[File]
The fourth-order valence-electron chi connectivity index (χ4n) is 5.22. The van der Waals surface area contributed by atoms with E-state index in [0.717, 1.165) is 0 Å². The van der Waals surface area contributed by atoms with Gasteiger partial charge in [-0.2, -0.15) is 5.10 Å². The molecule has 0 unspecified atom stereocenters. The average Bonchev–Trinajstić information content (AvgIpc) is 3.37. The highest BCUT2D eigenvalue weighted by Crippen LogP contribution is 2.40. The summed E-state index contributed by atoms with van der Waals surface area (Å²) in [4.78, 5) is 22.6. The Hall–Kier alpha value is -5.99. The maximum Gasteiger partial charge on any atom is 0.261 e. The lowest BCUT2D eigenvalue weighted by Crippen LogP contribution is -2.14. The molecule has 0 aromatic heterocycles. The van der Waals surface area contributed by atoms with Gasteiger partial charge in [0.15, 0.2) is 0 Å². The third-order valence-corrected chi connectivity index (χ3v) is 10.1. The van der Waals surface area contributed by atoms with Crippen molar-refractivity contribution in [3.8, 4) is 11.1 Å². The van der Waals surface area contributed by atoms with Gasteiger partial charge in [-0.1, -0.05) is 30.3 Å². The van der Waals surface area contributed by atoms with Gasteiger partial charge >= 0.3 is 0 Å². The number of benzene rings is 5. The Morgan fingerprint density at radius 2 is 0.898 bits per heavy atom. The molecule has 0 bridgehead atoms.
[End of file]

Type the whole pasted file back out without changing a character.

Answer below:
The fourth-order valence-electron chi connectivity index (χ4n) is 5.22. The van der Waals surface area contributed by atoms with E-state index in [0.717, 1.165) is 0 Å². The van der Waals surface area contributed by atoms with Gasteiger partial charge in [-0.2, -0.15) is 5.10 Å². The molecule has 0 unspecified atom stereocenters. The average Bonchev–Trinajstić information content (AvgIpc) is 3.37. The highest BCUT2D eigenvalue weighted by Crippen LogP contribution is 2.40. The summed E-state index contributed by atoms with van der Waals surface area (Å²) in [4.78, 5) is 22.6. The Hall–Kier alpha value is -5.99. The maximum Gasteiger partial charge on any atom is 0.261 e. The lowest BCUT2D eigenvalue weighted by Crippen LogP contribution is -2.14. The molecule has 0 aromatic heterocycles. The van der Waals surface area contributed by atoms with Gasteiger partial charge in [0.15, 0.2) is 0 Å². The third-order valence-corrected chi connectivity index (χ3v) is 10.1. The van der Waals surface area contributed by atoms with Crippen molar-refractivity contribution in [3.8, 4) is 11.1 Å². The van der Waals surface area contributed by atoms with Gasteiger partial charge in [-0.1, -0.05) is 30.3 Å². The van der Waals surface area contributed by atoms with Gasteiger partial charge >= 0.3 is 0 Å². The number of benzene rings is 5. The Morgan fingerprint density at radius 2 is 0.898 bits per heavy atom. The molecule has 0 bridgehead atoms.